Internet Explorer 10 lands on Windows 7
After nearly two years of tinkering and testing, Microsoft has officially released Internet Explorer 10 for Windows 7.
Internet Explorer 10 for Windows 7 requires you to have at least Service Pack 1 installed. Microsoft offers direct downloads of the browser in 95 languages, though the company will automatically upgrade Windows 7 users to the new browser in the coming weeks via Windows Update. The wait will be short if you've been helping Microsoft's engineers test the browser: In a blog post heralding the release, Microsoft said it will be upgrading users of the Internet Explorer 10 Release Preview to the final release today.
IE 10 is the latest version of Microsoft's seminal browser, and it has been available on Windows 8 computers and Windows RT tablets since their launch in late October. The Windows 7 version also sports a touch-enabled interface though it is visually similar to IE 9 on Windows 7, eschewing the sleek, minimalistic aesthetic of Windows 8's modern UI adaptation of the browser.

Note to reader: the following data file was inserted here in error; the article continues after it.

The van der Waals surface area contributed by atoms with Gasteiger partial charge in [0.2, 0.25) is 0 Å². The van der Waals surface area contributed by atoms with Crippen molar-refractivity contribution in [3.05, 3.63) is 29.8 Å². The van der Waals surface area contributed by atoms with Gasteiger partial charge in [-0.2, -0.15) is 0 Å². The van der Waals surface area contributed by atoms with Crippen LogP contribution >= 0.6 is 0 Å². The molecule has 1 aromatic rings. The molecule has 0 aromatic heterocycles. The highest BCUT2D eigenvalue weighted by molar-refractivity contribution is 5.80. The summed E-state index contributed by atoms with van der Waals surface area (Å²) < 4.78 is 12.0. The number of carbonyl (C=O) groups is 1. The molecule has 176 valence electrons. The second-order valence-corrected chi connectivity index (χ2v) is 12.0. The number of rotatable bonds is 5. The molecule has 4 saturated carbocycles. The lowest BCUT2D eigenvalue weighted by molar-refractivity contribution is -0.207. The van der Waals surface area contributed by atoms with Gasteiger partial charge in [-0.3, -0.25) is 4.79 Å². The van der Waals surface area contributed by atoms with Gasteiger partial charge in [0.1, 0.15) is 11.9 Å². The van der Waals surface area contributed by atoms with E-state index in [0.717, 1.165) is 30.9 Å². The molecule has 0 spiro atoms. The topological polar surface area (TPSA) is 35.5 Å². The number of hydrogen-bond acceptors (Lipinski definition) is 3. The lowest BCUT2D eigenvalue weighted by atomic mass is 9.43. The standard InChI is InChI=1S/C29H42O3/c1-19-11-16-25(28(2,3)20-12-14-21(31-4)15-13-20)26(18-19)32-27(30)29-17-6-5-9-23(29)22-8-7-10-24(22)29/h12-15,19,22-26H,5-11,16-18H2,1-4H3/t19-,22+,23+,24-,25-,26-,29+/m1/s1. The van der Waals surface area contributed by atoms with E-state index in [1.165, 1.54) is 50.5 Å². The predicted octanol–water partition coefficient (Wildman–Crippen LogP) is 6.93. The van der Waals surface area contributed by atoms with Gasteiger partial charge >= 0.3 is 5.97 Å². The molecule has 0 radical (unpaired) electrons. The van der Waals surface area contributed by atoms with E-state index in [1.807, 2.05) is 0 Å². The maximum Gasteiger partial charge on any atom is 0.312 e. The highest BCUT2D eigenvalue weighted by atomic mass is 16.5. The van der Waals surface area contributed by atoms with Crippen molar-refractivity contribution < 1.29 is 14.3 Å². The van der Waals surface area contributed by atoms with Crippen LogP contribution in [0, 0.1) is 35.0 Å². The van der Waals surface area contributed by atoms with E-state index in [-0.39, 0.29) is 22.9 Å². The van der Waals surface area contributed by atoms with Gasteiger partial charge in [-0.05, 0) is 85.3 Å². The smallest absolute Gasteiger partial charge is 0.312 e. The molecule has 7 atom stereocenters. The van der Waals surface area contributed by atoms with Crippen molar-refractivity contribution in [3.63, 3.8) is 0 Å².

Internet Explorer 10 for Windows 7 packs some handy-dandy usability features, including integrated spell checking and auto-correct features. The improvements continue under the hood as well. The browser offers better support for Web standards such as HTML 5, and Do Not Track—which asks websites not to track the users’ browsing history in order to serve targeted ads—is enabled by default. Internet Explorer 10 also reduces strain on CPUs and batteries.
The state of the Web (browsers)
According to the latest figures from StatCounter, Internet Explorer is now the second most popular browser with 30 percent of the global desktop browser market. Google's Chrome controls just over 36 percent, while Firefox—which has been steadily declining—now sits at just over 21 percent.
The story changes in North America, where Internet Explorer is still the dominant browser with almost 40 percent of the market. Chrome is second at 27 percent, followed by a diving Firefox at 16 percent, with Safari hot on its heels at almost 14 percent.
PCWorld's Brad Chacos contributed additional reporting to this report.